For a couple of months in Churchill, Manitoba, the polar bears come calling
Early morning on the shores of Canada's Hudson Bay.
The gently rising sun cast just enough light and shadow to create confusion. Two nights earlier, the first snowfall of the season had blanketed the region in a thick, soft white shroud; one night later, fierce winds had blown much of that away, leaving only patches off which the low light ricocheted blindingly.
Every pale patch on the ground was a polar bear hunched in the willows, sheltering from the wind. Until it wasn't: Upon closer inspection, each suspect reverted to being snow, a rock, a trick of the light.
I was a guest on Buggy One, a kind of mobile research station on monster truck wheels (a stripped-down version of the buggies used for tourists); next to me, a small group of American scientists sat abreast, looking into a camera that was streaming video live to classrooms in Kentucky and Oregon, where schoolchildren were gathering for a virtual question-and-answer session.
How far can polar bears swim? How do they hold onto the ice? How long do they live? How big do they get? Are they endangered?
"Perhaps we'll see one walk past," one of the researchers had suggested, somewhat optimistically, at the beginning of the teleconference. But although there was no polar bear in the view of the camera, off to the side, among the willows, my eye caught movement. I looked again. This was no optical illusion. A polar bear was ambling, ever so slowly, in our direction.
It was moving as polar bears do: seemingly aimlessly, languorously, its head and neck occasionally swaying loosely and slowly from side to side. I put my camera to my eye, but even at the fullest extent of my telephoto lens, the bear was little more than a small white blob, barely large enough to occupy the very center of my picture frame. Whispering to myself, I urged it forward as it wandered toward us.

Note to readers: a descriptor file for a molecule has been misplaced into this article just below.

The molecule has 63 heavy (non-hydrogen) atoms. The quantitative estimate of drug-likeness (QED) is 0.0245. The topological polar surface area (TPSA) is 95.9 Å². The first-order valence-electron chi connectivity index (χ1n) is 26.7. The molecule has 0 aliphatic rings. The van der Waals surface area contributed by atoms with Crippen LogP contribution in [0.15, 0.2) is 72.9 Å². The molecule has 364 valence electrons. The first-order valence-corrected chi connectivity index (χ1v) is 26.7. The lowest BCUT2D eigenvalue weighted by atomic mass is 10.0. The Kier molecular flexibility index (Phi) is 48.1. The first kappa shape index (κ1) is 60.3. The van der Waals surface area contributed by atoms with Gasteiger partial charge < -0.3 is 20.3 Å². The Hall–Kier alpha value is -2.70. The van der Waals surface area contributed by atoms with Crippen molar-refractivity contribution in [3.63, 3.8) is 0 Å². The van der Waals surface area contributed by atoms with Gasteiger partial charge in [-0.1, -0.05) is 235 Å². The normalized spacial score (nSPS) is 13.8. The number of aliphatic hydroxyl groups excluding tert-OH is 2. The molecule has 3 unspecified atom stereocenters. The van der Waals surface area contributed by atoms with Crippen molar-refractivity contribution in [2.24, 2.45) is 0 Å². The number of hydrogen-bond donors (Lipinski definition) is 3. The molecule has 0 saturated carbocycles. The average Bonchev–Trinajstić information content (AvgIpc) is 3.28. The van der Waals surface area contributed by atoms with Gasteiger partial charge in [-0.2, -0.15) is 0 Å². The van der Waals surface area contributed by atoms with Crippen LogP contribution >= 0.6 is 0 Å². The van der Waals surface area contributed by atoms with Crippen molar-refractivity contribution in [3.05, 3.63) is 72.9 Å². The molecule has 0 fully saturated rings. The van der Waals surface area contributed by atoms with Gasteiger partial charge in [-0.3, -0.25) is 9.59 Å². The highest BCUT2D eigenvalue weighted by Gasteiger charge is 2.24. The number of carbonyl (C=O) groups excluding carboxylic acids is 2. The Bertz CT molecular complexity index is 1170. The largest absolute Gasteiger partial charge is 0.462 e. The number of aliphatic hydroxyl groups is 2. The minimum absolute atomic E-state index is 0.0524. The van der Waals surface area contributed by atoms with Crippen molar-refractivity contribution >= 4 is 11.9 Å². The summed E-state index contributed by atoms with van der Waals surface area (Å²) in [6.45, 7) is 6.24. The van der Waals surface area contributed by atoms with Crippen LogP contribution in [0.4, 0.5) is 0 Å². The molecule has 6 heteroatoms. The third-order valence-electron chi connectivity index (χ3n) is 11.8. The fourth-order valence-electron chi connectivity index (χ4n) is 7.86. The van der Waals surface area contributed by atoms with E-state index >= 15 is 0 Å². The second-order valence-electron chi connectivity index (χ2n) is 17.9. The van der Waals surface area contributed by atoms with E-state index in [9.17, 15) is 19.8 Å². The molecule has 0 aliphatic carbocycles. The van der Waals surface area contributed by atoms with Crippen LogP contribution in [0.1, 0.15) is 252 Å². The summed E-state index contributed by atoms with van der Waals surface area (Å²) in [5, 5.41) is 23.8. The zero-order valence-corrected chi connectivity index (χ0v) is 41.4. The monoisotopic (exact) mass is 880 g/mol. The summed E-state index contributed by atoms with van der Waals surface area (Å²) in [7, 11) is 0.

But however relaxed a polar bear's stride may be, it can effortlessly eat a great deal of distance in a surprisingly short space of time, and by the time I had bundled up and slipped out onto the buggy's rear deck, the bear was no more than 30, 40 yards away, casually looking up at me as it advanced. Like a ghost, its approach was silent until, suddenly it was so close that its head and then just its snow-dappled muzzle filled my viewfinder. I lowered the camera and looked the animal in the eye as it looked up at me.
Only now, with the bear perhaps two or three yards below my elevated position, did I finally hear an almost imperceptible noise: a soft crunch of snow beneath its massive paws. The bear paused and considered me. Then it huffed out a short breath and padded past the buggy and across the tundra, never looking back.
Ten years earlier, on an icebreaker in the Russian and Alaskan Arctic, I had marveled at polar bears that watched us nonchalantly from the ice floes. Their shoulders rolled as they swaggered like professional prizefighters.
"Oh, yeah," said one of the deckhands admiringly as we gazed at one seemingly self-confident specimen. "Look at him. He owns the ice."